Knightsplace Farm

Equestrian Centre




Telephone us

Tel: 01474 824333

Opening times

Monday: CLOSED
Tue to Sun: 9:00am - 6:00pm
(Private lessons available out of hours, appointment necessary.)

Email us

Safety Equipment

Horse riding is a risk sport, and horses will always be unpredictable animals, so health and safety on and off the yard must always be paramount.

General Safety Around Horses

As part of your lesson your instructor will offer advice on how to handle and behave around horses. Some pointers that equally well apply should meet some horses when out in the countryside are; Always approach a horse from the front, don’t sneak up on a horse from behind – let the animal know you are there, say ‘hello’.

As a horse has a wide angle of view but can’t see directly behind keep a hand on its body to let it know you’re there as you move behind it. Watch your horse’s ears, they show what mood its in – if they are flattened and pointing back, be warned it is not very happy.

Watch your feet and try not to place them where they might get accidentally trodden on. Not every horse likes it face stroked or patted, especially by a stranger. If you don’t know the horse or are unsure, stroke its shoulder or scratch its withers- this mimics the natural behaviour of horses and you may be accepted quicker by the horse.

Head Protection

We will be pleased to provide a riding hat for your first few lessons; however we strongly recommend that you purchase your own hat from a reputable supplier if you decide to take up riding as a regular pursuit. Always ensure that you buy a hat that conforms to the latest standards (PAS 015 or BSEN1384) from a stockist where advice on correct fitting can be obtained. Skull type hats offer the best protection and don’t look too bad with a silk (fabric cover) over the top. Expect to pay £30 to £40.

Never be tempted with a second hand one unless you know it’s history. If the hat has been in a previous accident it may be seriously weakened even if it looks fine from the outside. Hats should be thrown away if they’ve been called into use, dropped or knocked.


Boots are an essential part of a riders attire and should be considered carefully. The wrong footwear could mean your feet become trapped in the stirrups and you are dragged with the horse.

To start with, sturdy plain boots with a definite heel will suffice. Shoes or boots with deeply ridged soles or fancy buckles are dangerous, as are trainers – their flat soles could completely slip through the stirrups. We will not allow riders to mount if wearing trainers. If in doubt ask your instructor.

There are two main styles of boots – short and long. The basic ranges of long boots have one major problem for the beginner rider. Their moulded plastic uppers are quite inflexible around the ankle area making it difficult to maintain a good lower leg position – the boot always trying to force your leg to its moulded shape. Leather boots have much better flexibility but are expensive.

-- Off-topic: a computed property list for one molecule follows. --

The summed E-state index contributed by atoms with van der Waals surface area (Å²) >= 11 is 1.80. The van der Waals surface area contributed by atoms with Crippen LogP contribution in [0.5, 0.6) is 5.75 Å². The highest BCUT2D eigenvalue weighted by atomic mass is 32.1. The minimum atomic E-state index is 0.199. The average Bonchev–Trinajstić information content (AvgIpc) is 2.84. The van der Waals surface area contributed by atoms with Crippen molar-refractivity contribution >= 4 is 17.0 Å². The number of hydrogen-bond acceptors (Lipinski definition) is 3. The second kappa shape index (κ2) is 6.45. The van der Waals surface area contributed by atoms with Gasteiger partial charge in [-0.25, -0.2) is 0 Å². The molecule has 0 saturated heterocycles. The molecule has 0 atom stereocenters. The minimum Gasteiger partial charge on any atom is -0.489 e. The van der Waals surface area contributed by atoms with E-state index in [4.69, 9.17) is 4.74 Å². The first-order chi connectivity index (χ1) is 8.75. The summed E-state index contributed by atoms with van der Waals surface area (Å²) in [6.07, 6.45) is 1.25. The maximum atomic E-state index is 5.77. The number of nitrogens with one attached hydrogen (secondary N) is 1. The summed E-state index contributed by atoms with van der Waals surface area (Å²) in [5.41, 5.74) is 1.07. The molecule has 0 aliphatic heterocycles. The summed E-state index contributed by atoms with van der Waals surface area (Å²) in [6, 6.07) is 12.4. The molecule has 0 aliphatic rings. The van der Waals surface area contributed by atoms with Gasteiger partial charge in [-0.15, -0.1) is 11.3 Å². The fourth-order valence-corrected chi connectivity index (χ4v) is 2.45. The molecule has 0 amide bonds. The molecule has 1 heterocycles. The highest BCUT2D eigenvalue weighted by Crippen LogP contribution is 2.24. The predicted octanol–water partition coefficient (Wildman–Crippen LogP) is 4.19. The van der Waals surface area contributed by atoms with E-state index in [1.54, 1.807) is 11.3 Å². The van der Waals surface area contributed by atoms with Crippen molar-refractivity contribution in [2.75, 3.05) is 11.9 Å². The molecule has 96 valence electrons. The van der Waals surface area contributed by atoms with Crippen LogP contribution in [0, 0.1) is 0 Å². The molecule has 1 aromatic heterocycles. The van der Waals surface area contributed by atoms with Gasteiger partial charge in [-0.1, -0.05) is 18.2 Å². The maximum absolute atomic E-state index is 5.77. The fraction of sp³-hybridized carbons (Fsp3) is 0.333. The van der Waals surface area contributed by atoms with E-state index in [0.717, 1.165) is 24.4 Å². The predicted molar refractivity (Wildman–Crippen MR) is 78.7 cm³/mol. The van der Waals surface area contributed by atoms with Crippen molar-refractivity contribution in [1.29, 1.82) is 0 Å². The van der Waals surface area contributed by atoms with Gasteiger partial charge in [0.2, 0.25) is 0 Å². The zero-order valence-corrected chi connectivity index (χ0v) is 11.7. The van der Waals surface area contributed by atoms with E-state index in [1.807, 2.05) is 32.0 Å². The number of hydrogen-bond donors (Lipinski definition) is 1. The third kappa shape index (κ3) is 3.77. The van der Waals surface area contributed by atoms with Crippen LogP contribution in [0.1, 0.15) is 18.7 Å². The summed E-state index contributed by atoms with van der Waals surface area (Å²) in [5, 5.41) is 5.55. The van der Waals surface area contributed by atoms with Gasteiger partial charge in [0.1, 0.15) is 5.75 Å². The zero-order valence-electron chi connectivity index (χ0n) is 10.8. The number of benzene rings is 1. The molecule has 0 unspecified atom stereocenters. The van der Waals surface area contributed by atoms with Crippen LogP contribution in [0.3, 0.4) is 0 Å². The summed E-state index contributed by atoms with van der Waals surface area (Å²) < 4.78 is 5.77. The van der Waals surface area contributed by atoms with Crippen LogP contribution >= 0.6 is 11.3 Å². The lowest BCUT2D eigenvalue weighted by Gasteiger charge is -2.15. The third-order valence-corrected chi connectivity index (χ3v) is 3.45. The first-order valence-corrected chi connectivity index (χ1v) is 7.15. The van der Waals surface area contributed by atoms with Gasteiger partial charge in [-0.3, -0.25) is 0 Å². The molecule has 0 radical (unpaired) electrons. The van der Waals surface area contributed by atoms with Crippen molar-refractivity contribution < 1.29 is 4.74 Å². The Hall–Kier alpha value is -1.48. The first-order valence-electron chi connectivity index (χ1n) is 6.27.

Short boots, also known as jodhpur boots, are probably the better choice for your first purchase. They offer good mobility for the ankle and are comfortable to wear when not riding. To give some protection and support for your lower leg half chaps can be worn with them. Prices for the basic long and short boot start from around £30.

Half chaps fit around the lower leg and offer protection from dirt and grease off the horse’s sides and help prevent your jodhpurs rubbing.

Body Protectors

Body Protectors are made of a lightweight, dense foam panels which cover your back and chest area. They can help absorb some of the energy of a fall, a hoof – if you are unfortunate enough to be fall underneath a horse, or something like a fence post if you are riding outside.

Modern designs can fit underneath a jacket or coat and have removable panels so the outer cover can be washed. Again seek the advice of a good stockist as there is a range of protection levels available and it’s important you get one that fits correctly.

Jodhpurs and Breeches

Ordinary trousers and jeans rub in some very tender places and the purchase of a pair of jodhpurs or breeches will be essential if you decide to make riding a regular pursuit.

Traditionally breeches are cut with a leg that stops around the calf area and are designed for wearing with long boots. Jodhpurs are made with a longer leg length and are suitable for use with short boots and will usually also be fine with long boots..


Gloves are not only useful for keeping the cold out but also keeping your hands clean. Often in the school in winter a pair of gloves will help to keep the chill out.


When first developing your seat as a novice rider, it should be worth noting that comfortable knickers and underwear should be worn. For ladies bigger knickers and a sturdy bra, for gents, often protection or special boxer shorts can be purchased for added comfort.

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